Are there any attested breakup letters, notes, or similar in classical Latin? A great number of relationships must have started and ended in classical antiquity, but I don't recall seeing any passages with the message "I'm breaking up with you". I would prefer something written, a letter perhaps, but attestations in plays or other oral forms are a good second choice. I don't really know whether such notes exist, but there must be some breakup announcements out there.

As duly noted in an answer, relationships are different in different cultures. Therefore this question is not strictly restricted to dating — although that would be preferred — but engaged and married couples are also possible. The key thing is the more or less unilateral ending of a romantic relationship.

This question was inspired by this SMBC comic, not by real life events.

4 Answers 4


In poems 24 and 25 of book 3 (which some editors see as together comprising one poem), Propertius breaks up with Cynthia. He states this most clearly in this excerpt:

quinque tibi potui servire fideliter annos:
  ungue meam morso saepe querere fidem.
nil moveor lacrimis: ista sum captus ab arte;
  semper ab insidiis, Cynthia, flere soles.
flebo ego discedens, sed fletum iniuria vincit:
  tu bene conveniens non sinis ire iugum.
limina iam nostris valeant lacrimantia verbis,
  nec tamen irata ianua fracta manu.

Propertius, Elegies, 3.25.3–10

Translation (courtesy of G. P. Goold):

For five years I managed to serve you faithfully: now you will oft bite your nails and mourn the loss of my loyalty.
Your tears move me not: it was that trick which ensnared me; always when you weep, Cynthia, you plan to deceive. I shall weep when I go, but wrongs outlast tears: it is you who do not allow a well-matched team to run.
Farewell the threshold still tearful at my grievances, and farewell the door, never, in spite of all, shattered by my angry fists!


There are plenty of books by various authorities (Balsdon, Nicolet, Cowell, Dupont . . . ) about life at Rome, covering circumstances of almost every kind imaginable, but I can't recall reading anything that deals with this. There are several attested expressions for rejection, putting aside, even divorcing, but I can find no dictionary reference to something like a "Dear John" letter.

Ovid first comes to mind with his Remedia amoris. He tells how to cool an affair in practical ways, but it's only advice, without sample letters or, indeed, anything in the way of a pro-forma document.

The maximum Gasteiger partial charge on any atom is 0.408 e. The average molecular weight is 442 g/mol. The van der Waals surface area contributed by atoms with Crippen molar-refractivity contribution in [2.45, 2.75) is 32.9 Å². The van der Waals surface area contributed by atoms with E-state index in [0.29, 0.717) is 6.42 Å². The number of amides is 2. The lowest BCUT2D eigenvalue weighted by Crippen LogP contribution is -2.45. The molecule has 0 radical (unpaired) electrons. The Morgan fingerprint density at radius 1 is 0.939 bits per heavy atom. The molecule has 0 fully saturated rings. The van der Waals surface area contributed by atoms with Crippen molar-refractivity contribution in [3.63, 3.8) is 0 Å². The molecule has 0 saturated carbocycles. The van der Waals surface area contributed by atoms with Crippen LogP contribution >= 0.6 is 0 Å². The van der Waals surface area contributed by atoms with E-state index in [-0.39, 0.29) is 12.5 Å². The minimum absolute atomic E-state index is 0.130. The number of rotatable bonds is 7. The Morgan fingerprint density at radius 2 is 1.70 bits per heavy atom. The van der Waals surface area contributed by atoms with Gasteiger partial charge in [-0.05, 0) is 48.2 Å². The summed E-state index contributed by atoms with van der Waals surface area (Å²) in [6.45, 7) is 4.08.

Catullus is the other obvious place in which to look, but it's an unlikely source. It was Lesbia who broke with the poet, not the other way round, and all we have are the poet's resultant expressions of anguish.

This is an interesting, but not an easy question, to which the proper answer may well be 'No'. I offer these observations in the hope that they will provoke a more useful answer.

  • Thank you! It is indeed possible that there is no such thing in extant classical literature. We will know more once others have voted, answered, and commented.
    – Joonas Ilmavirta
    Commented Feb 2, 2018 at 20:08


  1. in societies where people marry young there is almost no courtship or status of "boyfriend and girlfriend", so I assume you also mean a breakup between married/engaged couples?

  2. NVG Mt 1,19 uses dimittere as a verb. Mt 5,31 in turn uses repudium to mean divorce as a noun, which I didn't know, seems to be Classic. (I thought it was a hebraism.)

  • Good point! The "level" of the relationship can be anything. The closest classical analogue may well be for married or engaged couples.
    – Joonas Ilmavirta
    Commented Feb 2, 2018 at 20:21

Perhaps this would qualify as a breakup letter. By skipping a couple of lines of the second half of Ovid's Amores 3.9a we get a decent breakup note. The rest of the poem is not addressed to the soon-to-be-ex mistress, so it would not fit the format of a breakup note. Here's the text:

Quando ego non fixus lateri patienter adhaesi,
    ipse tuus custos, ipse vir, ipse comes?
scilicet et populo per me comitata placebas;
    causa fuit multis noster amoris amor.
turpia quid referam vanae mendacia linguae
    et periuratos in mea damna deos?
quid iuvenum tacitos inter convivia nutus
    verbaque conpositis dissimulata notis?

His et quae taceo duravi saepe ferendis;
    quaere alium pro me, qui queat ista pati.
iam mea votiva puppis redimita corona
    lenta tumescentes aequoris audit aquas.
desine blanditias et verba, potentia quondam,
    perdere — non ego nunc stultus, ut ante fui!

The corresponding translation by J. Lewis May:

Tell me when I have ever failed to be at your side, your escort, your lover, and your friend. You owe your popularity to going about with me. It's because I loved you that you got so many lovers. What's the use of my telling you about your lying tongue, and all the solemn oaths you've broken to deceive me? What's the good of referring to the ogling and winking that went on at dinner between you and your young admirers, and the code words employed to conceal the true sense of what you were saying.

There! there are plenty of other instances I could give, but that's the sort of thing I've had to put up with. Look and see if you can find another man who would stand what I have stood. Already I can hear the water rippling behind my vessel's stern, hung with the votive wreath. Farewell. No, I don't want any more kisses; and it's no good talking like that any more; it's waste of time; your words don't move me now. I'm not the madman I used to be.

To see the rest of the lament in both languages, see this page.

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